opacity is well-covered in all modern browsers, and can be achieved in all IEs with a combo of a
filter for IE6/7 and
-ms-filter for IE8.
opacity cascades to all elements within the element you’re styling. Meaning, if you set a
div to have a 50% opacity, everything inside of that
div will also have 50% opacity; and there is no way to give something 150% opacity to force it back…
If what you’re looking to do is create a semi-transparent background, see the section on
- Pure, valid CSS, no JS, no HTC, no tricks, no hacks!
- IE8 offers vendor prefix (-ms).
- IE6/7 use the proprietary
filter, so can easily put that into IE-only stylesheet.
- Easy to target specific browser versions if using HTML5 Boilerplate
filteris invalid, so stylesheets will not validate, if you care about that.
- At least one more line of CSS for each feature…
- Eliminates need for IE Filters
- Extensions are modular, so you can (more-or-less) only add the features you need for each page.
This extension also handles
hsla, so if you plan to use those on the same page, this is already there.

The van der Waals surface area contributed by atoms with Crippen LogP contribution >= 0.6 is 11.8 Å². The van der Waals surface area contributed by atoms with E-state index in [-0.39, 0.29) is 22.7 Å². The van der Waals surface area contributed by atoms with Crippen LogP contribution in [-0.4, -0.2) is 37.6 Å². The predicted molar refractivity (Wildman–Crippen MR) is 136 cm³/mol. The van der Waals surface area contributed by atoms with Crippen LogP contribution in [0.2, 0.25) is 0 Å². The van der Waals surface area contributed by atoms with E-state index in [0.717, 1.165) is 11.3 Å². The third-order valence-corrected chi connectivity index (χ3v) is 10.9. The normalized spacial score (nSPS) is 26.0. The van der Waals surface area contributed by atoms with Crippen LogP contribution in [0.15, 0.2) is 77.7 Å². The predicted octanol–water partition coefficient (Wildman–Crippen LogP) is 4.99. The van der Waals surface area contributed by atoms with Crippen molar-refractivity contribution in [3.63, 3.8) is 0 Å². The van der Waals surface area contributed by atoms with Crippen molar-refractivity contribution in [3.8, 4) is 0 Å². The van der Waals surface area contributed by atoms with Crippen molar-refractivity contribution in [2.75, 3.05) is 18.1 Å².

- Open-source, so limited extensions will hopefully grow if this catches on (or you could build your own!).
- If added to a site, all browsers get the additional weight (eCSStender Core is 18.8kb, and the extension is 3.86kb, minified).
- Somewhat expensive, as it examines every rule on every stylesheet on the page, comparing each to whatever extensions are available.
- Implementation requires JS; without JS, nothing happens.
- Extensions are still somewhat limited (though they do cover probably the most common CSS3 features).
I would say pure CSS (meaning IE filters) is always the way to go, but IE Filters will break validation. eCSStender validates, which is great, but also adds more weight to all browsers (not just those that need the help).